High-rise condominium boom fuels Manhattanization of downtown Chicago

Don DeBatThe Manhattanization of Chicago likely will accelerate in the second half of 2006 as a record number of new high-rise condominium projects moves from the drawing board to construction sites, appraisal experts say.

“The biggest story for 2006 is the amount of new-construction condominium inventory being announced this year,” said Gail Lissner, vice president of Appraisal Research Counselors and co-author of the Downtown Chicago Residential Benchmark Report. “If this pace continues as expected, the number of new projects starting marketing programs during 2006 will exceed any year in the recent past.”

The Appraisal Research report said the downtown Chicago new-development market continues to exhibit strength despite lingering talk of a “housing bubble,” a softening in the resale market and reports of a slowing in other major real estate markets in the United States. A record 8,162 new and converted residential units were purchased downtown in 2005, up from 6,298 units in 2004.

“New-construction condominium development continues to dominate the new-development marketplace, with very little adaptive-reuse loft development or townhome development taking place in 2006,” Lissner said.

The South Loop continues to command huge market share, accounting for the largest proportion of new-home sales during the first quarter of 2006. Some 44 percent of all new development sales in the first three months of 2006 were in the South Loop, up from 36 percent in the last quarter of 2005, Appraisal Research said.

Another hot downtown neighborhood is south Streeterville, where developers continue to aggressively pursue new development. Streeterville high-rise projects coming online in 2006 include 535 N. St. Clair, by Sutherland Pearsall Development, The St. Clair at CityFront Plaza, by Centrum Properties, and Urban R2’s 606 North Fairbanks.

“Strong demand also can be seen along the Michigan Avenue corridor, stretching from Oak Street on the north to Roosevelt Road on the south,” Lissner said. “We are seeing strong demand for residential units either on Michigan Avenue, or within one or two blocks of Michigan Avenue. These properties are commanding some of the highest prices in the market.”

There are several new ultra-luxury condominium developments underway on Michigan Avenue or in very close proximity, including 900 North Michigan, priced at $850 a square foot, and The Ritz-Carlton Residences, on the 600 block of North Michigan Avenue, with prices averaging nearly $1,100 a square foot for 86 new-construction condos.

Appraisal Research noted that new-condominium prices continued to rise in the first quarter of 2006.

“Newly announced developments with condos priced below $300 per square foot were non-existent in the market during the first quarter of 2006,” Lissner said.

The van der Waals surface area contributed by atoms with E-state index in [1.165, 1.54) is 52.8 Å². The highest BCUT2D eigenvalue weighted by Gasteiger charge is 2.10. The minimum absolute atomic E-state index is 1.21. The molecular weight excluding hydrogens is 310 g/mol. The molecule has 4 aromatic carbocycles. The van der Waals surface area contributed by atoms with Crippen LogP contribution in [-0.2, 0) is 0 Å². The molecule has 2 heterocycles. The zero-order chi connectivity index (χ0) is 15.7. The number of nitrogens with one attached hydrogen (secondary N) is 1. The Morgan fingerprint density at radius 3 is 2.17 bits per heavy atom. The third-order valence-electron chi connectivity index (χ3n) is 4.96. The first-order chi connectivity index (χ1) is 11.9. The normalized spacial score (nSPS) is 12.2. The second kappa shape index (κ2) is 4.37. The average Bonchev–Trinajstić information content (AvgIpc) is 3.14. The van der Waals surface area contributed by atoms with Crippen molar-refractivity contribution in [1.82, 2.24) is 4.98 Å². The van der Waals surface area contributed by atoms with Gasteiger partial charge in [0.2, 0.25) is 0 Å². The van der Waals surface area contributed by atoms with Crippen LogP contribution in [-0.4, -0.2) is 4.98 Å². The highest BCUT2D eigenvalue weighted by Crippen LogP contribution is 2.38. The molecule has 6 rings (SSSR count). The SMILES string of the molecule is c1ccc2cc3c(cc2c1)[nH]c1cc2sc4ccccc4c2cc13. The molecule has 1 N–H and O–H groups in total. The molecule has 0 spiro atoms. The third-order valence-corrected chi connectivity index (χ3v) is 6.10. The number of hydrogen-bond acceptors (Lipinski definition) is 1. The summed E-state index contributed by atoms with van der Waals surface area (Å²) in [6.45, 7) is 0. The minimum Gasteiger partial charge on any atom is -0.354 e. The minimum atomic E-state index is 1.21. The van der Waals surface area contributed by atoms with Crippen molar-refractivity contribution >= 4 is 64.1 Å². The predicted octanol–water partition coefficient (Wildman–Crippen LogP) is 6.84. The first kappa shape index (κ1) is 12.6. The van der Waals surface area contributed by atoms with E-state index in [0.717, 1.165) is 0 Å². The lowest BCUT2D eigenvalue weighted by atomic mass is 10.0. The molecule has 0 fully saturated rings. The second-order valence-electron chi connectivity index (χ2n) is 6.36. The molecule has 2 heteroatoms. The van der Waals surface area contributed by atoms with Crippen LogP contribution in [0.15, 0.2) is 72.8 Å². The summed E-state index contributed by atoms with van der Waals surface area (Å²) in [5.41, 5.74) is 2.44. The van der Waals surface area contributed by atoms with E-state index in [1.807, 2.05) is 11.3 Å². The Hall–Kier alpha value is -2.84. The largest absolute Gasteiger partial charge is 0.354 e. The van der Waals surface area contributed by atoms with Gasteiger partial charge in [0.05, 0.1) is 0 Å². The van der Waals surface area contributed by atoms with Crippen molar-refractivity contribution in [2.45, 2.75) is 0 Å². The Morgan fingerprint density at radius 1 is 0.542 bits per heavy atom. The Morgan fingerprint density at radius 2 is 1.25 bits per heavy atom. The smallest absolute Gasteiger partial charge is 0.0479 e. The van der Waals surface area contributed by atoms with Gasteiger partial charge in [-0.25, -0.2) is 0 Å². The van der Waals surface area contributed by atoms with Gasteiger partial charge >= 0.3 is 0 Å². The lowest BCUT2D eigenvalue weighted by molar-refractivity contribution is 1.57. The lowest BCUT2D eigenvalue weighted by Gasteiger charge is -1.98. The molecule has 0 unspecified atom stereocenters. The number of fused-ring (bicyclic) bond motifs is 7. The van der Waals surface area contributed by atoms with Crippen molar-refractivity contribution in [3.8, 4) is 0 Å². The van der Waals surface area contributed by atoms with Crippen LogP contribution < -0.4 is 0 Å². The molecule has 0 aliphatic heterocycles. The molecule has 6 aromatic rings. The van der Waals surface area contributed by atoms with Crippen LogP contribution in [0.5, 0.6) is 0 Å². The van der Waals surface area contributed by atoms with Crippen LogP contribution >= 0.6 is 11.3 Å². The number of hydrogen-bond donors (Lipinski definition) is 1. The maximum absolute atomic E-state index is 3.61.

“All of the new high-rise condo projects that started marketing programs during the first quarter of 2006 were priced around $340 per square foot because construction costs and land costs are both on the rise,” Lissner said.

Who is buying all those condos? According to Ron DeVries, vice president of Appraisal Research, a diverse range of buyers is fueling demand. These buyers include:

Investors. The individual investor continues to exert influence on buying patterns in the market, with many buyers wanting to diversify their portfolios.

Second-home buyers. More and more second-home purchasers desire a part-time home in the city and are flooding the downtown market. “Whether they are ‘snow birds’ or suburbanites, out-of-towners or ‘splitters’ (people who split their time between residences), this is a growing segment of the buyers active in the market,” Lissner said. “We are also seeing an increase in the number of out-of-town buyers in particular projects, as this seems to be an emerging market.”

Empty-nesters. Downsizing from large houses in the suburbs, empty-nesters continue to account for a sizable portion of the marketplace.

First-time buyers. DeVries said the first-time buyer is “a mainstay of the market,” although this is becoming an increasingly difficult segment for developers to serve due to increasing land and construction costs.

Move-up buyers. They continue to be active in the market, trading older, smaller units for newer, more luxurious ones.

Real estate columnist and media consultant Don DeBat has written about Chicago-area housing and mortgage markets since 1968. He is chief executive officer of DeBat Media, Inc., www.dondebat.net.

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